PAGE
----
Blueswax: What part do you think that rock & roll being created, acted as a catalyst in the integration of the black and white races? Going through civil rights and all that.




Dion: Well I think that in some ways it brought the races together, because God knows…I was playing the Paramount, and I was playing with Little Richard and Bo Diddley. Those guys were like from outer space. I would have never got to meet guys like that on the street. Never! Even in New York it was a little, that segregation kind of thing, but in a way doing shows like that brought the races together in some way. Today it’s more selective. I think it is, I’m not sure, but it seems like you have your rap station and you have your country station. The music kind of has its own audiences.




Blueswax: I remember back in the early 60’s, in Detroit, when we had WJBL, which was a black station, WKNR which was a country station and WXYZ which was a pop & rock music station, but people’s ears could easily cross over the genres and racial lines. A few years ago I interviewed Bo Diddley, before he passed away, and we were talking about bringing people together in the Middle East, and he says to me, “what they need there is some rock & roll.”




Dion: Right! Exactly! Exactly! Which brings. Yeah it’s like an international communications tool. It brings people together. It’s an art form, and you have to look at the blues in that way, because it’s 3 chords. What an art form, you could express any emotion. It’s like the naked cry of the human heart, longing to be in union with each other. It’s any amazing art form, and when you really know what you have, and if you grow through all of your resentments, and angst, you really realize that you’re holding an international communications tool in your hand, and you could reach the hearts of Beijing or India.




Blueswax: Right after 9/11 I interviewed Peter Max, the pop artist from New York, and I was asking him about the “Moscow Peace & Music Festival” that he created the stage for and attended in 1989, two years prior to the collapse of the Soviet Union and the Communist bloc “Iron Curtin”. He said that when he looked at the people attending, it looked just like he was in New York city. Rock & roll bridged the gap and drove in the wedge that collapsed the “Evil Empire“ that was the USA’s nemesis since WWII ended.




Dion: When I was a kid, I could tell you some stories. I was in Spain with Rickey Nelson, and we bought Ramirez guitars. They were made there. They were like Segovia was playing them, and we had a way of not paying any dues on them. They were like…the top of the line was $350.00, that guitar was the top of the line, but the kids couldn’t care less about Ramirez. They wanted to know, where do you get a Fender and Levi jeans, and that was 1961. They wanted Fender guitars and Levi jeans, and we were like, wow, we’re going to go there and we can get these Ramirez guitars, because we knew that they were top of the line classical guitars.




Blueswax: The grass is always greener on the other side.




Dion: I guess that with the album that I made, I was trying to champion the cause of some of these guys that flew under the radar, and it’s a funny thing. I know one guy who said, what are you doing all the old songs for, why don’t you help out some of the new writers? I was thinking, you know I am trying to help the new writers, that’s why I did this. I said I want them to hear, they’re not aware of some of like the roots of some of these great guitarists. Maybe I get them interested through this album. Putting it all under one umbrella with a DVD, they’ll get interested in some of these guys and check them out.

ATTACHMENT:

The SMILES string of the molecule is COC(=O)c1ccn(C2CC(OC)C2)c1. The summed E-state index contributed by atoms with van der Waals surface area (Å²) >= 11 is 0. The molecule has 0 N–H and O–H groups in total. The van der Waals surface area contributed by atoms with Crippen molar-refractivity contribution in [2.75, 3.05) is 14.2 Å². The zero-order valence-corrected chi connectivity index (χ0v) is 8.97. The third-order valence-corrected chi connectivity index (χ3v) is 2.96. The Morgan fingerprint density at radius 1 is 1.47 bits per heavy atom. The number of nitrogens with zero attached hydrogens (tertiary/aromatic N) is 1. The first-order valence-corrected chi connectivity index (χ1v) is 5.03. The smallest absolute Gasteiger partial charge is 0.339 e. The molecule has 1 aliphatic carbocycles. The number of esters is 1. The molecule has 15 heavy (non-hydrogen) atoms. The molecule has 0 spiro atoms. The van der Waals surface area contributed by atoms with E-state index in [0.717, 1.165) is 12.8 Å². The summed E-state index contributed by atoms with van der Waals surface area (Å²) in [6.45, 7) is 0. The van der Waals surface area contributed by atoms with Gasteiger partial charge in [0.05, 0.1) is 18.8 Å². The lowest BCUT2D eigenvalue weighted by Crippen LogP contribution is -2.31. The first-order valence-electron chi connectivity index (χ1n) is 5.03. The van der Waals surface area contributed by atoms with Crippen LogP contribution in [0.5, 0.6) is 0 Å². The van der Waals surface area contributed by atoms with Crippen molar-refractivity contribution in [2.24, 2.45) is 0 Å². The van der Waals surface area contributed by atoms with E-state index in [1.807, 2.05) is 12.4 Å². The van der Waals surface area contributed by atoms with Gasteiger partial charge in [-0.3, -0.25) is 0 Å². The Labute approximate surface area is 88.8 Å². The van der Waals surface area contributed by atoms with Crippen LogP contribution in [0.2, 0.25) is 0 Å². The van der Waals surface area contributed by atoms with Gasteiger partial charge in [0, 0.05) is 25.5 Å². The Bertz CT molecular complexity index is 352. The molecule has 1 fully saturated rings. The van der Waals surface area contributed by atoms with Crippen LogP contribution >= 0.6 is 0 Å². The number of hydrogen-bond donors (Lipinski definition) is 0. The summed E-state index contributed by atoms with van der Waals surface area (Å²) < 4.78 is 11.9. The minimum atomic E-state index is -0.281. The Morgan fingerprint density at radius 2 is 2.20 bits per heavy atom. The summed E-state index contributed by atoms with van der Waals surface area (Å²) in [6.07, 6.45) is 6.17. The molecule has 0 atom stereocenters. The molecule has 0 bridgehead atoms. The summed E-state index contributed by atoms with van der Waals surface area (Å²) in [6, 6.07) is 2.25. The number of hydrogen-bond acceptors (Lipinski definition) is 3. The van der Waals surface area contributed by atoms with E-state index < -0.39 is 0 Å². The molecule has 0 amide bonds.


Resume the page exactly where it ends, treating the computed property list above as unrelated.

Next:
Blueswax: I really liked what you did with Runaway, by Del Shannon, where you had Bob Richardson do a guitar solo at the end.




Dion: I used to see Del Shannon play that thing night after night. Probably of all the guys on that album, I traveled mostly with Del, and I was probably closest to him, but he was a guitar player, and a great guitar player, and a great songwriter, let alone a great singer. He was a very under rated guy. He could sing all night. I mean country songs, you wouldn’t believe it. The guy was great.




Blueswax: I loved Del Shannon. I still have all his hits on 45 rpm records, Runaway, Hats off to Larry, Ginny in the Mirror. They were some of the best stuff that came out of the early sixties. Here’s a funny story about the first time that I ever heard of the Beatles, when they were doing a cover of Del Shannon’s song From Me To You. It was the Summer of 1963, and I was listening to WXYZ, in Detroit on my Japanese transistor radio, when the DJ announced that he was going to play a cover of Del’s song by a group that was #1 in Great Brittan at the time. I listened to it and I thought, that sucked, I like Del’s version better.




Dion: Yeah, Del Shannon was great man. He was a very under rated artist. Very under rated. One time I was telling Crow Richardson, my guitar player, that I remember when I went in to do my song The Wanderer, I cut an album in one day, because I had this hit record out called Runaround Sue, and so I went in with all these guys from the Apollo Theater Sticks Evans on drums and Buddy Lucas on horn. I did a song called Kansas City, because I loved it. In fact The Wanderer was fashioned a little around that, and around what Bo Diddley used to do. So I went in there with these two songs from the session, Kansas City and the Wanderer, and I did Kansas City first, and I played a guitar solo on it. Then we were going to do The Wanderer, and I said, well it’s the same kind of tune, same kind of feel. The drummer said I’ll reverse the shuffle, and I said Buddy why don’t you take a sax solo, because there’s a guitar solo on Kansas City. So he took a sax solo, but when I did this new album I was going to do it with a guitar solo, because, you know, it was meant for a guitar solo, but it was so ingrained in my head that I let my friend John play the sax solo.